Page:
Miller reads like a more accessible Leonard Cohen, which is not necessarily good but fine for this moment in my life. I'm on reading week so a relatively lighter read is a good thing. It is filled with lots of sex intermingled with poignant philosophical ruminations. Example:
"A child has no need to write, he is innocent. A man writes to throw off the poison which he has accumulated because of his false way of life. He is trying to recapture his innocence, yet all he succeeds in doing is to inoculate the world with the virus of his disillusionment. No man would set a word down on paper if he had the courage to live out what he believed in. His inspiration is deflected at the source. If it is a world of truth, beauty, and magic that he desires to create, why does he put millions of words between himself and the reality of that world? Why does he defer action - unless it be that, like other men, what he really desires is power, fame, success. 'Books are human actions in death' said Balzac. Yet, having perceived the truth, he deliberately surrendered the angel to the demon which possessed him."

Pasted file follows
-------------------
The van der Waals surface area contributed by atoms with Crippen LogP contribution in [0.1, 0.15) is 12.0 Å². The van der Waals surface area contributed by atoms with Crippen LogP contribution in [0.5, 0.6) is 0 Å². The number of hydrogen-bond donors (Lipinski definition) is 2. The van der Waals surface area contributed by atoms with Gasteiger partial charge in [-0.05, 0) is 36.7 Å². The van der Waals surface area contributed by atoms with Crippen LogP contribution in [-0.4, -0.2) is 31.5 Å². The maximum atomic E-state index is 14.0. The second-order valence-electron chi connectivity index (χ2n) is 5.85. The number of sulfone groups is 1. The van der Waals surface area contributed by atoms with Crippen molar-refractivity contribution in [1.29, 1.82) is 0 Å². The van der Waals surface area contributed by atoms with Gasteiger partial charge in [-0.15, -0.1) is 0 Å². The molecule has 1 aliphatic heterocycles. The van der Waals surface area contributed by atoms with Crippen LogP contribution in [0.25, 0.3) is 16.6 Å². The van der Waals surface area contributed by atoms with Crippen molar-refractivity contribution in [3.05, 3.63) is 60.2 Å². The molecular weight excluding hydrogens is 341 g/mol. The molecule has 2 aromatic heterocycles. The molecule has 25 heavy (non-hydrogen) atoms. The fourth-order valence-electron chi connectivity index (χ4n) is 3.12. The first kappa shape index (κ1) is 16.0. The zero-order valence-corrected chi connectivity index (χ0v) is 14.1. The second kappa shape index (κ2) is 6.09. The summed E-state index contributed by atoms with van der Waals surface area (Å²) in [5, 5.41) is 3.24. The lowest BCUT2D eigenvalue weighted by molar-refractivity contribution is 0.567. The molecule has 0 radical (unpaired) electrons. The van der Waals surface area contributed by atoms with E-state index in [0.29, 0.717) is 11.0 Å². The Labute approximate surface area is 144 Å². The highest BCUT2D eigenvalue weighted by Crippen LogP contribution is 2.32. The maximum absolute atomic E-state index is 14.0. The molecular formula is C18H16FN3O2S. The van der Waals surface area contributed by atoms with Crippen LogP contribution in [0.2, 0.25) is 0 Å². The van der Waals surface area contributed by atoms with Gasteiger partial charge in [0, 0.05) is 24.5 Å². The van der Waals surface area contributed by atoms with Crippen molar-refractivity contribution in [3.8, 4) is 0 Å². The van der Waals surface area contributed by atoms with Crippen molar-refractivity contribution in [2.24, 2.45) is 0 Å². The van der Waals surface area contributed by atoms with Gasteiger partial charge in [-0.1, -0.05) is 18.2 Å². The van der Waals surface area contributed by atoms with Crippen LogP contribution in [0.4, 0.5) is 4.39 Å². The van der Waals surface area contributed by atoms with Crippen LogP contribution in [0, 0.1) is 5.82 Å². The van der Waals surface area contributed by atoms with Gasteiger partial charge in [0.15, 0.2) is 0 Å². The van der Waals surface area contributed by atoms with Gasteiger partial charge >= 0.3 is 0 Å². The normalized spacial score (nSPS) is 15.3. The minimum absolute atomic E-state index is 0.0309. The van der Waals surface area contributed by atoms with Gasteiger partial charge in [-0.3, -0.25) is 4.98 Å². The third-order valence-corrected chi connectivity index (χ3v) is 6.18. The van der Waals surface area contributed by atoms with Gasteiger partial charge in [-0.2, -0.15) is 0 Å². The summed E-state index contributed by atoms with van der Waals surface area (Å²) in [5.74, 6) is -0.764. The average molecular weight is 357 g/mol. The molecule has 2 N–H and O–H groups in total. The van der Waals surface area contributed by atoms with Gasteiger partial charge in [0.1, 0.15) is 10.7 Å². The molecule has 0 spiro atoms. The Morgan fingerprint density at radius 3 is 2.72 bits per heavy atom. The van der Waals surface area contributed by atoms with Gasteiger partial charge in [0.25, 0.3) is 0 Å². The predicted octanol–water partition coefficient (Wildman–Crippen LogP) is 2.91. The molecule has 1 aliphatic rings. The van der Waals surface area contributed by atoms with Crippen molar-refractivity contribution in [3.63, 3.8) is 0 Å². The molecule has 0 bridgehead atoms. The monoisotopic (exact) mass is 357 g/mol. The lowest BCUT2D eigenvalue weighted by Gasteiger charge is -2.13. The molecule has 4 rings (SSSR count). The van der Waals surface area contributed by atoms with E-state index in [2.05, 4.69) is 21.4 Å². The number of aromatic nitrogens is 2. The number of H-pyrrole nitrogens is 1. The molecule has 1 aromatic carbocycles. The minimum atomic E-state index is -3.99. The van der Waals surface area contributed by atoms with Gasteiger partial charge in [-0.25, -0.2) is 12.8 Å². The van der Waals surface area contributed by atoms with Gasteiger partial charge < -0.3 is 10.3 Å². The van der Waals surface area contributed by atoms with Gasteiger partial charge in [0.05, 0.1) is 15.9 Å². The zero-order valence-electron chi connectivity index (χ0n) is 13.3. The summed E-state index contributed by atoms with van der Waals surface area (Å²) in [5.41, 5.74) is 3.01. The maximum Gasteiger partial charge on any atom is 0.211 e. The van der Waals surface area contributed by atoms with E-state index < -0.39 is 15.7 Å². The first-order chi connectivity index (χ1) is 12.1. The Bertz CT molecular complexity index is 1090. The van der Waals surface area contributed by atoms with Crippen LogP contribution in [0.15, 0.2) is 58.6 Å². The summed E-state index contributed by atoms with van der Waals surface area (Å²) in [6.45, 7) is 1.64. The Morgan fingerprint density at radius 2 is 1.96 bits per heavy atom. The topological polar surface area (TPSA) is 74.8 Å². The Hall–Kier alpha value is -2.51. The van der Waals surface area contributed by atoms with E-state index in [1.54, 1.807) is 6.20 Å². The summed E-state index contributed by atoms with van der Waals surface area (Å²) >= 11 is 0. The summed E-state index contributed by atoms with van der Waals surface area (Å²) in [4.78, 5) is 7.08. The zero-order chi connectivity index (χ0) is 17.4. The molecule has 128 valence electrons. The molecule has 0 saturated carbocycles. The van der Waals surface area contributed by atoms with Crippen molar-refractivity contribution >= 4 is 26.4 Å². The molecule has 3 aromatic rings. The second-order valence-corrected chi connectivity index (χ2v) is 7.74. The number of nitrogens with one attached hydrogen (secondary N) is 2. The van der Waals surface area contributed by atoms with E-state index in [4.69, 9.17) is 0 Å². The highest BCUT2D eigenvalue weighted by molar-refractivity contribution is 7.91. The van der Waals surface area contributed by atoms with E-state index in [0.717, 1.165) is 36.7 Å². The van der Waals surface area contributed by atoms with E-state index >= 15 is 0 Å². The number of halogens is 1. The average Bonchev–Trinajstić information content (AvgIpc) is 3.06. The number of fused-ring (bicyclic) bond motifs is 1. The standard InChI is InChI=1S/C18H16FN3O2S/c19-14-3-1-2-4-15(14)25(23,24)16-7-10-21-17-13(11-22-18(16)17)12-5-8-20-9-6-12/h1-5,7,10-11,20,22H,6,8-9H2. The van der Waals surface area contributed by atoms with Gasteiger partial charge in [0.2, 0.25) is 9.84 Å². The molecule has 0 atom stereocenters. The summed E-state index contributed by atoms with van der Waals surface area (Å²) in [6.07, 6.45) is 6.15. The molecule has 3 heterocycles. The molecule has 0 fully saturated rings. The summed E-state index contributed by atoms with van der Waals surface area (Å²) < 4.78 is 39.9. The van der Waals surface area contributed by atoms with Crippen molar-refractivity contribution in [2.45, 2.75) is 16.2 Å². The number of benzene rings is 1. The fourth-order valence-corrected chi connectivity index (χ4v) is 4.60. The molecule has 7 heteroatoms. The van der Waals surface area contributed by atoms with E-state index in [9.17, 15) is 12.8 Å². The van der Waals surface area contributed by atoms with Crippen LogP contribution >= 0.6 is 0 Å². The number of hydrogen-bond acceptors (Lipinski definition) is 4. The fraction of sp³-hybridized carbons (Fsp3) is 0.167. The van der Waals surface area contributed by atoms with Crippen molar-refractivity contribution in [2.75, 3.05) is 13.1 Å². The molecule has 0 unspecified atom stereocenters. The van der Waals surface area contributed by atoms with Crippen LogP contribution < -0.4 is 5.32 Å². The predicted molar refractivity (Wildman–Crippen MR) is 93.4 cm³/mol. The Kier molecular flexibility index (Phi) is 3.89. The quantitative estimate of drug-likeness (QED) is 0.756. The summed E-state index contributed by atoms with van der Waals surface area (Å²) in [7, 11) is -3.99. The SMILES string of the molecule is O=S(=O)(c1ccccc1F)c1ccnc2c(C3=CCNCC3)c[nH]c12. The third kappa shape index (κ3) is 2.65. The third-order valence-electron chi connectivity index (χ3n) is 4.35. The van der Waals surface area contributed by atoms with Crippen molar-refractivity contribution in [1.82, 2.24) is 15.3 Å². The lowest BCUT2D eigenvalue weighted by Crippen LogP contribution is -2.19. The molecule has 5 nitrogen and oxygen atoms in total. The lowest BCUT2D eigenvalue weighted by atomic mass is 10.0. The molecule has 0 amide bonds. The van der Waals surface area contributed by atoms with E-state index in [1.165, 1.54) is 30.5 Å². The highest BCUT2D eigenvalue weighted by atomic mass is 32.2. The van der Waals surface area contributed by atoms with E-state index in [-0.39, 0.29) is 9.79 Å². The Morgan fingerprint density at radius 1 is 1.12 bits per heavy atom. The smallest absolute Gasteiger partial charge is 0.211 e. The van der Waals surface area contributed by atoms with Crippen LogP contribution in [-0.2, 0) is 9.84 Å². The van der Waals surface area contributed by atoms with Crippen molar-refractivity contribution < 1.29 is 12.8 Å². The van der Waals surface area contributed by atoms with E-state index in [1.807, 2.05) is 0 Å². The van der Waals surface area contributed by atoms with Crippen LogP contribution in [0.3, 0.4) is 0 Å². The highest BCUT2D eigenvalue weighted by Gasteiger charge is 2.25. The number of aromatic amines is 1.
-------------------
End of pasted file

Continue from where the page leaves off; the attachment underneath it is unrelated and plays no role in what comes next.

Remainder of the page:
and etc. I find it rings true. Some writing is just honest, without trying too hard to be honest. Miller doesn't give a fuck so honesty kind of leaks out. And it is unflattering but when you read it all you can do is nod "yes" in response to its humanity.
There are lots of subtle and not-so-subtle references to Whitman in this text. So I found Orwell's summation of Miller particularly interesting: